If all beauty arguably originates in nature, from the "fearful symmetry" of both Blake's tiger and his verse to the curves of the Venus de Milo to the fractal patterns in Jackson Pollock's splatter paintings, then all creators are to some extent copyists.  That doesn't mean that there's literally "nothing new under the sun," in the frequently decontextualized phrase from Ecclesiastes.  Nor does it undermine the legal system's reflection of our desire to encourage and/or recognize human creativity.  But it is a worthwhile reminder -- like Magritte's juxtaposition of a floral arrangement and the landscape behind it in "Le Plagiat" -- that art imitates life.  (And vice versa for Oscar Wilde fans, but that's a meditation for another day.)


Le Plagiat (The Plagiary), 1940

Thanks to the fabulous Ariana Lindermayer for sending the inspirational image!

November 06, 2008

Don't Hug This Tree

Counterfeit Chic does not recommend using artificial scents to cover unpleasant odors.  Perfume is alluring, but no substitute for a shower.  A spritz of Febreze does not confer a dispensation from taking out the garbage.  And if you feel the need to hang one of those tree-shaped air fresheners from the rear-view mirror, it's time to throw out the fast-food wrappers littering the back seat and clean the upholstery. 

Still, those Little Trees® have their fans -- including, it seems, some lurking in the forest of fashion.  Hence the full-page ad that appeared in today's WWD, admonishing against using the familiar design without permission.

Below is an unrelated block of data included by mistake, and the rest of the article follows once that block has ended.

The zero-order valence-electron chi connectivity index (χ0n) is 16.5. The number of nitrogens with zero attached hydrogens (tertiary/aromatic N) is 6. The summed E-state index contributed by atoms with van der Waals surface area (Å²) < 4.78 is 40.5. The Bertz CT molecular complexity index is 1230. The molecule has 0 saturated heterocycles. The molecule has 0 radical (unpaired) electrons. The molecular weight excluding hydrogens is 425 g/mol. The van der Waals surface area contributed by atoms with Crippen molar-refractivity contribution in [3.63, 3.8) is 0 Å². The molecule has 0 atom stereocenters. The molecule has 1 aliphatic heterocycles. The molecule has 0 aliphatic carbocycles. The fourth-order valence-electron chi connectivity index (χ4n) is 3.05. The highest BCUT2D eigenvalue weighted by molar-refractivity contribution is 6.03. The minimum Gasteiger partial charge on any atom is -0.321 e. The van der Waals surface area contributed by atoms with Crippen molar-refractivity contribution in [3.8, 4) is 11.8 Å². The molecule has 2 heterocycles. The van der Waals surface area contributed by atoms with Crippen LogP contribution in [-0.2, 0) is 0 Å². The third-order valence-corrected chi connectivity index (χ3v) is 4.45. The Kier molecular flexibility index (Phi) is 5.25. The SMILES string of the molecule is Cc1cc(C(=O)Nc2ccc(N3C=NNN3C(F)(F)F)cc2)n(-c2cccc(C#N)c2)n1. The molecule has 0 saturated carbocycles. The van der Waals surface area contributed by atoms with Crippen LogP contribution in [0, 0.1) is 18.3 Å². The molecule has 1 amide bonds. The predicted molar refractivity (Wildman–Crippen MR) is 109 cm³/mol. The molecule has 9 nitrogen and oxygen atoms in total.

It turns out that in the past year, the trademarked design has been the subject of lawsuits against both Old Navy and Rocawear, which incorporated the trees into (presumably unscented) T-shirts.  Given that the trademark holder also markets its own line of tree-bedecked clothing, the fashion labels couldn't quite mask the telltale aroma of infringement. 

Related posts:  Admonitory ads from Chanel and Joseph Abboud.  

November 04, 2008

Fake Bags or False Allegations?

Did paparazzi catch Karl Lagerfeld coveting counterfeits?

As of yesterday, Jezebel.com seemed to think so -- but the entry is no longer searchable on either the blog or its original source, INF.  Did Lagerfeld's lawyers get involved, perhaps with allegations of defamation?  We can only speculate.  It's worth noting, however, that no identifiable counterfeits (Chanel or otherwise) appear in the suddenly scarce photo. 


Ask the Locals

Strangers on the street often ask me questions.  And not just at home -- I've been asked for directions in Paris, my opinion of a restaurant in Rome, and the time in New Delhi.  I do my best to respond, language and jet lag permitting, but most of the time the question would be better answered by a local. 

My instinctive trust in local knowledge was unintentionally confirmed by a recent feature in the New York Times, which asked tourists to recommend their favorite bites of the Big Apple.  At least the reporter had the wisdom (or perhaps the legal good sense) to be skeptical of some of the advice:

The recommendation by Mr. Fox’s wife, Barbara, was a bit dicier than the restaurant pick. Her favorite activity was buying knock-off purses in backrooms of Canal Street stores. (Weekend in New York does not endorse such activity but did not want to restrict her freedom of speech, so will note that she got a $3,400 Louis Vuitton purse (or something like one) for $80.)

Of course, freedom of speech does not guarantee Ms. Fox the right to speak in the pages of the Times, or indeed to advocate illegal activity at all.  But her response does raise another question:  The next time a tourist asks me how to get to Canal Street, should I graciously point her in the wrong direction?